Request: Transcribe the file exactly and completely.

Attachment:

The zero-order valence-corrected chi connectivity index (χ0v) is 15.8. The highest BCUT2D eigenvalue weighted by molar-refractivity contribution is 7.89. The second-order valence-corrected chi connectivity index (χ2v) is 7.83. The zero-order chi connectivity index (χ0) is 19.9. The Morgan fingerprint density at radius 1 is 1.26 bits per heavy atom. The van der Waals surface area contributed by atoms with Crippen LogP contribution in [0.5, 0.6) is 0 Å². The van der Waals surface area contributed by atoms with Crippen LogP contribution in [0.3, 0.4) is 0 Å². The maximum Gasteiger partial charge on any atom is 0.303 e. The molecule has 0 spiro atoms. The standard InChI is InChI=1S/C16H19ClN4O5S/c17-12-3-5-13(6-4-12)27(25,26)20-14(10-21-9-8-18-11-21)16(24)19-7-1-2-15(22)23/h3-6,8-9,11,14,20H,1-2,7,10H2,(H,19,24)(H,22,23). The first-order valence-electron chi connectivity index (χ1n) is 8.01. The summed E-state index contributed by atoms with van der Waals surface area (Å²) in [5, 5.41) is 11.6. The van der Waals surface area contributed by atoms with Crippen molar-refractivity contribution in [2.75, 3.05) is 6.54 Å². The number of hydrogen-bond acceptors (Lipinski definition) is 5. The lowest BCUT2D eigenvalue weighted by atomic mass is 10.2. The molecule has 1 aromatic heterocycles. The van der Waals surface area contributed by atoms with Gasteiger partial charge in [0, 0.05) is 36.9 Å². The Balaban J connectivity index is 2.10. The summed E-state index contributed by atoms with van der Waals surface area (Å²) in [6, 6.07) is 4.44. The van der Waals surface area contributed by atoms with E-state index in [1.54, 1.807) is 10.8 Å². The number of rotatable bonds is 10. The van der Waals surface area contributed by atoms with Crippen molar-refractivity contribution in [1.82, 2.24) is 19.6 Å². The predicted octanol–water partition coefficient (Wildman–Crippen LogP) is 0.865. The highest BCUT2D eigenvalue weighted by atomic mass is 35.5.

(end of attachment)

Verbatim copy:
The zero-order valence-corrected chi connectivity index (χ0v) is 15.8. The highest BCUT2D eigenvalue weighted by molar-refractivity contribution is 7.89. The second-order valence-corrected chi connectivity index (χ2v) is 7.83. The zero-order chi connectivity index (χ0) is 19.9. The Morgan fingerprint density at radius 1 is 1.26 bits per heavy atom. The van der Waals surface area contributed by atoms with Crippen LogP contribution in [0.5, 0.6) is 0 Å². The van der Waals surface area contributed by atoms with Crippen LogP contribution in [0.3, 0.4) is 0 Å². The maximum Gasteiger partial charge on any atom is 0.303 e. The molecule has 0 spiro atoms. The standard InChI is InChI=1S/C16H19ClN4O5S/c17-12-3-5-13(6-4-12)27(25,26)20-14(10-21-9-8-18-11-21)16(24)19-7-1-2-15(22)23/h3-6,8-9,11,14,20H,1-2,7,10H2,(H,19,24)(H,22,23). The first-order valence-electron chi connectivity index (χ1n) is 8.01. The summed E-state index contributed by atoms with van der Waals surface area (Å²) in [5, 5.41) is 11.6. The van der Waals surface area contributed by atoms with Crippen molar-refractivity contribution in [2.75, 3.05) is 6.54 Å². The number of hydrogen-bond acceptors (Lipinski definition) is 5. The lowest BCUT2D eigenvalue weighted by atomic mass is 10.2. The molecule has 1 aromatic heterocycles. The van der Waals surface area contributed by atoms with Gasteiger partial charge in [0, 0.05) is 36.9 Å². The Balaban J connectivity index is 2.10. The summed E-state index contributed by atoms with van der Waals surface area (Å²) in [6, 6.07) is 4.44. The van der Waals surface area contributed by atoms with E-state index in [1.54, 1.807) is 10.8 Å². The number of rotatable bonds is 10. The van der Waals surface area contributed by atoms with Crippen molar-refractivity contribution in [1.82, 2.24) is 19.6 Å². The predicted octanol–water partition coefficient (Wildman–Crippen LogP) is 0.865. The highest BCUT2D eigenvalue weighted by atomic mass is 35.5.